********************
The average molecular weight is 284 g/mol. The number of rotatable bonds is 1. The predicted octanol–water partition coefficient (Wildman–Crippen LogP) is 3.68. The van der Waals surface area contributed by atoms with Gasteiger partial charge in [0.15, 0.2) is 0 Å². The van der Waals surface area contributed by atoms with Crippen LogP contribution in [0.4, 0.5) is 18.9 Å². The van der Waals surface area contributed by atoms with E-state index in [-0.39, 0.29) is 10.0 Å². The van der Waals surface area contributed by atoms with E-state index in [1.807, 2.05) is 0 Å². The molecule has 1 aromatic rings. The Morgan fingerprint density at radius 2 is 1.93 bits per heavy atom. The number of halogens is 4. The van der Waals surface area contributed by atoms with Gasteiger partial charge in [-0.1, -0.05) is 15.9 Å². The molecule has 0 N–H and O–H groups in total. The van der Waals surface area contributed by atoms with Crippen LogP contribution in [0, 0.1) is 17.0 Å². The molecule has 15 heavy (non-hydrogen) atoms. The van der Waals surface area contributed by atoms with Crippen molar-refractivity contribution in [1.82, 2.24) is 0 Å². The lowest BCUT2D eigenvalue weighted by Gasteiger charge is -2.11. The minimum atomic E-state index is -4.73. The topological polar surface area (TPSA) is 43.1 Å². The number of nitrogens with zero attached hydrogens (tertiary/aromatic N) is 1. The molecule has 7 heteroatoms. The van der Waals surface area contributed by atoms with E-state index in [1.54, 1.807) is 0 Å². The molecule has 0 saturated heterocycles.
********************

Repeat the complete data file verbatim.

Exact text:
The average molecular weight is 284 g/mol. The number of rotatable bonds is 1. The predicted octanol–water partition coefficient (Wildman–Crippen LogP) is 3.68. The van der Waals surface area contributed by atoms with Gasteiger partial charge in [0.15, 0.2) is 0 Å². The van der Waals surface area contributed by atoms with Crippen LogP contribution in [0.4, 0.5) is 18.9 Å². The van der Waals surface area contributed by atoms with E-state index in [-0.39, 0.29) is 10.0 Å². The van der Waals surface area contributed by atoms with E-state index in [1.807, 2.05) is 0 Å². The molecule has 1 aromatic rings. The Morgan fingerprint density at radius 2 is 1.93 bits per heavy atom. The number of halogens is 4. The van der Waals surface area contributed by atoms with Gasteiger partial charge in [-0.1, -0.05) is 15.9 Å². The molecule has 0 N–H and O–H groups in total. The van der Waals surface area contributed by atoms with Crippen LogP contribution in [0, 0.1) is 17.0 Å². The molecule has 15 heavy (non-hydrogen) atoms. The van der Waals surface area contributed by atoms with Crippen molar-refractivity contribution in [1.82, 2.24) is 0 Å². The lowest BCUT2D eigenvalue weighted by Gasteiger charge is -2.11. The minimum atomic E-state index is -4.73. The topological polar surface area (TPSA) is 43.1 Å². The number of nitrogens with zero attached hydrogens (tertiary/aromatic N) is 1. The molecule has 7 heteroatoms. The van der Waals surface area contributed by atoms with E-state index in [1.54, 1.807) is 0 Å². The molecule has 0 saturated heterocycles.